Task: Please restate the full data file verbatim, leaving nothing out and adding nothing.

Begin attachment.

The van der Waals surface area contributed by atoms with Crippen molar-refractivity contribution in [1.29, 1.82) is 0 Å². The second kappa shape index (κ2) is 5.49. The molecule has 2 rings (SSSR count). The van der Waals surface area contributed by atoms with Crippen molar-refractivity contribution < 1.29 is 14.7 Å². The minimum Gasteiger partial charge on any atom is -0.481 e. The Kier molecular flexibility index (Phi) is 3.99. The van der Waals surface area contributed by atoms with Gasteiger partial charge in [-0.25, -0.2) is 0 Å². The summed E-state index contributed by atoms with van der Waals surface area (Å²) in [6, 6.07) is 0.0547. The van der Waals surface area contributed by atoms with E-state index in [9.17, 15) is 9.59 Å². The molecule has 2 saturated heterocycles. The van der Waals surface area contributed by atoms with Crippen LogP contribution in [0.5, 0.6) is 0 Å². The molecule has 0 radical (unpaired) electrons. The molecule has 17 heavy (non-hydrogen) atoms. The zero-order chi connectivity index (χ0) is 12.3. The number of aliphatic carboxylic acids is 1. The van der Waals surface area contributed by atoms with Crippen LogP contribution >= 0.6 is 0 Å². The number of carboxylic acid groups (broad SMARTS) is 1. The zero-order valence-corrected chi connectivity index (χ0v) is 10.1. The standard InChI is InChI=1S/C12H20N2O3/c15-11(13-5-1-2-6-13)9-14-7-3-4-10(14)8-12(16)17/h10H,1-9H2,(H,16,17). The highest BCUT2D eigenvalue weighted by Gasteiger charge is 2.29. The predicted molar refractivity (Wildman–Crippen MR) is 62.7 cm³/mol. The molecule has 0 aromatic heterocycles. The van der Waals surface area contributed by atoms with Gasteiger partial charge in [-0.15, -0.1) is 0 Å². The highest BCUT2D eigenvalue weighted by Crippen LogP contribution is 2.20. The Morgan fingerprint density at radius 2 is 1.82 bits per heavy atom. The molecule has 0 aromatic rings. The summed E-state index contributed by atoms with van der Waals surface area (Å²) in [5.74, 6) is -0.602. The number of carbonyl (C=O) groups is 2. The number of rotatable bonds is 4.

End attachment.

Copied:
The van der Waals surface area contributed by atoms with Crippen molar-refractivity contribution in [1.29, 1.82) is 0 Å². The second kappa shape index (κ2) is 5.49. The molecule has 2 rings (SSSR count). The van der Waals surface area contributed by atoms with Crippen molar-refractivity contribution < 1.29 is 14.7 Å². The minimum Gasteiger partial charge on any atom is -0.481 e. The Kier molecular flexibility index (Phi) is 3.99. The van der Waals surface area contributed by atoms with Gasteiger partial charge in [-0.25, -0.2) is 0 Å². The summed E-state index contributed by atoms with van der Waals surface area (Å²) in [6, 6.07) is 0.0547. The van der Waals surface area contributed by atoms with E-state index in [9.17, 15) is 9.59 Å². The molecule has 2 saturated heterocycles. The van der Waals surface area contributed by atoms with Crippen LogP contribution in [0.5, 0.6) is 0 Å². The molecule has 0 radical (unpaired) electrons. The molecule has 17 heavy (non-hydrogen) atoms. The zero-order chi connectivity index (χ0) is 12.3. The number of aliphatic carboxylic acids is 1. The van der Waals surface area contributed by atoms with Crippen LogP contribution >= 0.6 is 0 Å². The number of carboxylic acid groups (broad SMARTS) is 1. The zero-order valence-corrected chi connectivity index (χ0v) is 10.1. The standard InChI is InChI=1S/C12H20N2O3/c15-11(13-5-1-2-6-13)9-14-7-3-4-10(14)8-12(16)17/h10H,1-9H2,(H,16,17). The highest BCUT2D eigenvalue weighted by Gasteiger charge is 2.29. The predicted molar refractivity (Wildman–Crippen MR) is 62.7 cm³/mol. The molecule has 0 aromatic heterocycles. The van der Waals surface area contributed by atoms with Gasteiger partial charge in [-0.15, -0.1) is 0 Å². The highest BCUT2D eigenvalue weighted by Crippen LogP contribution is 2.20. The Morgan fingerprint density at radius 2 is 1.82 bits per heavy atom. The molecule has 0 aromatic rings. The summed E-state index contributed by atoms with van der Waals surface area (Å²) in [5.74, 6) is -0.602. The number of carbonyl (C=O) groups is 2. The number of rotatable bonds is 4.